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Axenics Donates $1,000 to Harvey-affected Employee Relative

by Last updated Aug 13, 2020 | Published on Sep 15, 2017Axenics

Estimated Reading Time: 2 minutes

“It was like someone was throwing rocks at the windows—one by one, they were breaking.”

Axenics’ Kerric Gauff turned 21-years-old just two days before hurricane Katrina made landfall in New Orleans on August 29, 2005. Now 33, Gauff—a Louisiana native who lives in Nashua, NH and handles kitting and receiving for Axenics—experienced the ramifications of the storm firsthand, first seeking shelter in Canal St.’s W Hotel.

Kerric Gauff“We knew it was going to rain, but we had no idea it was going to be that bad,” says Gauff. “It wasn’t until around 3 a.m. that it became obvious what was going on—we heard water coming down the stairways in the hotel. They evacuated everyone down the emergency stairs, and we started hearing the alarms. We saw people running; it was pitch black, all the power was out.”

Gauff, along with his sister and three-year-old nephew, were told by police at this point to head either to the convention center or the Superdome. They chose the latter, sleeping among the crowd of roughly 16,000 people for four straight days.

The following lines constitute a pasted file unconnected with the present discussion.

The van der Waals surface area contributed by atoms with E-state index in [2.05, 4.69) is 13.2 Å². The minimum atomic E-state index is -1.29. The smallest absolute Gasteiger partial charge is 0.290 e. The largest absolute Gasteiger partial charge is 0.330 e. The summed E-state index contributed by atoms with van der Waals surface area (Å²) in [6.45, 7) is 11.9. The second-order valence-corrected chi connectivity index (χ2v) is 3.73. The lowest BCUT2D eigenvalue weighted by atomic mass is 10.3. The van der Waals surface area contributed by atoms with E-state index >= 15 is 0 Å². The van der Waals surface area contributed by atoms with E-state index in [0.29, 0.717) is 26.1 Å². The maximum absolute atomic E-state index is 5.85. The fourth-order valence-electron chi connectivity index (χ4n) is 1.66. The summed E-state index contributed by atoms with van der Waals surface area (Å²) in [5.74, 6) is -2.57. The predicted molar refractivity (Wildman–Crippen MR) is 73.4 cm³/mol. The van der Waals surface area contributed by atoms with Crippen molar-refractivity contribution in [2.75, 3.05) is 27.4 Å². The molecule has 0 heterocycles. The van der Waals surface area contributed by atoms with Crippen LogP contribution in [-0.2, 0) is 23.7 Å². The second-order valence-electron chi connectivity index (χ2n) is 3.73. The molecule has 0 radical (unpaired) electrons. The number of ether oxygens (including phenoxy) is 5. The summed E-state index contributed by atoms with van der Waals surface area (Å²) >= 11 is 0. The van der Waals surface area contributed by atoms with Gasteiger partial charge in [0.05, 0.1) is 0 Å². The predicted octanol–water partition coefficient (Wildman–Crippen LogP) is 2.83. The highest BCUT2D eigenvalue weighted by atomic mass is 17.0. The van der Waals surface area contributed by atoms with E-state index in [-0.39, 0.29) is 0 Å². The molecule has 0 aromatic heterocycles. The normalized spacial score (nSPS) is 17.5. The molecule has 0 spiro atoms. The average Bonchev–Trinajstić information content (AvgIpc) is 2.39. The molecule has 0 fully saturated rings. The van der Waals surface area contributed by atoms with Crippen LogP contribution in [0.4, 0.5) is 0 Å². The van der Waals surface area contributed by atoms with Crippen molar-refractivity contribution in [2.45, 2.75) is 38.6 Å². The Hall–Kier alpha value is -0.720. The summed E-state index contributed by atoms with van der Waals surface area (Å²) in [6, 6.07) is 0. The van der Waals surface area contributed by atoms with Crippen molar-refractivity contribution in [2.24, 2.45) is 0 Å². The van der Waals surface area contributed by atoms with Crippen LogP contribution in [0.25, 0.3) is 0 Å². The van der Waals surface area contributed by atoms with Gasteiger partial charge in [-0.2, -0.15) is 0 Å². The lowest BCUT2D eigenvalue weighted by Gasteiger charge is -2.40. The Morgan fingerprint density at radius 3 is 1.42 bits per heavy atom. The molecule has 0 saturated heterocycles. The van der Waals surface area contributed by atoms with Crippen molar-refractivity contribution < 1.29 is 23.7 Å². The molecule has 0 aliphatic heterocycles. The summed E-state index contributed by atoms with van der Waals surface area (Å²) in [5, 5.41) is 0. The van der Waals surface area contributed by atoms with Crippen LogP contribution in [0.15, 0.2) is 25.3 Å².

“After FEMA came and restored power, I was able to check my email,” says Gauff. “My girlfriend at the time, Amanda, was living in New Hampshire, and I knew that we had to get out of New Orleans, to leave the state. A couple of us walked over the bridge, and we ended up catching a ride from Montgomery to Greenville, GA. I got a bus ticket to New Hampshire and have been here ever since.”

Meanwhile, Gauff’s mother and sister moved to Houston. In a cruel turn of events, they experienced another devastating hurricane in the form of Harvey, which caused major damage and flooding throughout the city in late August.

“My mom’s home is a total loss,” says Gauff. “She’s been through three hurricanes now—Harvey, Katrina and Betsy. The real concern, though, was my little sister. They lost touch and were separated for four days during the storm. After some extensive searching, my uncle finally found her in an abandoned school where she was seeking shelter.”

In an effort to help Gauff’s mother regain stability, Axenics employees raised a total of $1,000 and sent the donation—along with essentials such as socks, toothpaste, clothing and other items—to Houston.

“I spoke to her yesterday, and she was so happy to receive the box,” says Gauff.” She’s leaving Houston with my sister for St. Louis, where hopefully she can find some peace and quiet for a while.”

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